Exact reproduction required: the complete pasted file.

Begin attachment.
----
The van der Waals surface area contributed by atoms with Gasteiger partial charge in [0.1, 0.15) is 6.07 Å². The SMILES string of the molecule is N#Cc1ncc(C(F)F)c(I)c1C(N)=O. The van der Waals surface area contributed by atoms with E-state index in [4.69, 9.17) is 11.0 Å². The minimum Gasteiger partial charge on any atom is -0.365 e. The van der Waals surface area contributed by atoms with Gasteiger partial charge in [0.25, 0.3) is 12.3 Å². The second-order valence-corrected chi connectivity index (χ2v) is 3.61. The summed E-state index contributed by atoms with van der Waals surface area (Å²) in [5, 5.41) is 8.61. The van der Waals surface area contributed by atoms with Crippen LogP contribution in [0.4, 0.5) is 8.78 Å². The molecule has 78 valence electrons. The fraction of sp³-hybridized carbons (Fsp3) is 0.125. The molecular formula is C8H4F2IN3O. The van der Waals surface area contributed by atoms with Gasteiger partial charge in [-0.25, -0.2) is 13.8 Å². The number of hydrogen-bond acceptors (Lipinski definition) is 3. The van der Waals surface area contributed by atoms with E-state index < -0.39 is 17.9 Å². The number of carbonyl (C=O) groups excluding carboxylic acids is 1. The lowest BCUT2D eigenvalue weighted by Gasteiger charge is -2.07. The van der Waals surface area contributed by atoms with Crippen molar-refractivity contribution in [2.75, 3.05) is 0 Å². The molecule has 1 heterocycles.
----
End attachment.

The van der Waals surface area contributed by atoms with Gasteiger partial charge in [0.1, 0.15) is 6.07 Å². The SMILES string of the molecule is N#Cc1ncc(C(F)F)c(I)c1C(N)=O. The van der Waals surface area contributed by atoms with E-state index in [4.69, 9.17) is 11.0 Å². The minimum Gasteiger partial charge on any atom is -0.365 e. The van der Waals surface area contributed by atoms with Gasteiger partial charge in [0.25, 0.3) is 12.3 Å². The second-order valence-corrected chi connectivity index (χ2v) is 3.61. The summed E-state index contributed by atoms with van der Waals surface area (Å²) in [5, 5.41) is 8.61. The van der Waals surface area contributed by atoms with Crippen LogP contribution in [0.4, 0.5) is 8.78 Å². The molecule has 78 valence electrons. The fraction of sp³-hybridized carbons (Fsp3) is 0.125. The molecular formula is C8H4F2IN3O. The van der Waals surface area contributed by atoms with Gasteiger partial charge in [-0.25, -0.2) is 13.8 Å². The number of hydrogen-bond acceptors (Lipinski definition) is 3. The van der Waals surface area contributed by atoms with E-state index < -0.39 is 17.9 Å². The number of carbonyl (C=O) groups excluding carboxylic acids is 1. The lowest BCUT2D eigenvalue weighted by Gasteiger charge is -2.07. The van der Waals surface area contributed by atoms with Crippen molar-refractivity contribution in [2.75, 3.05) is 0 Å². The molecule has 1 heterocycles.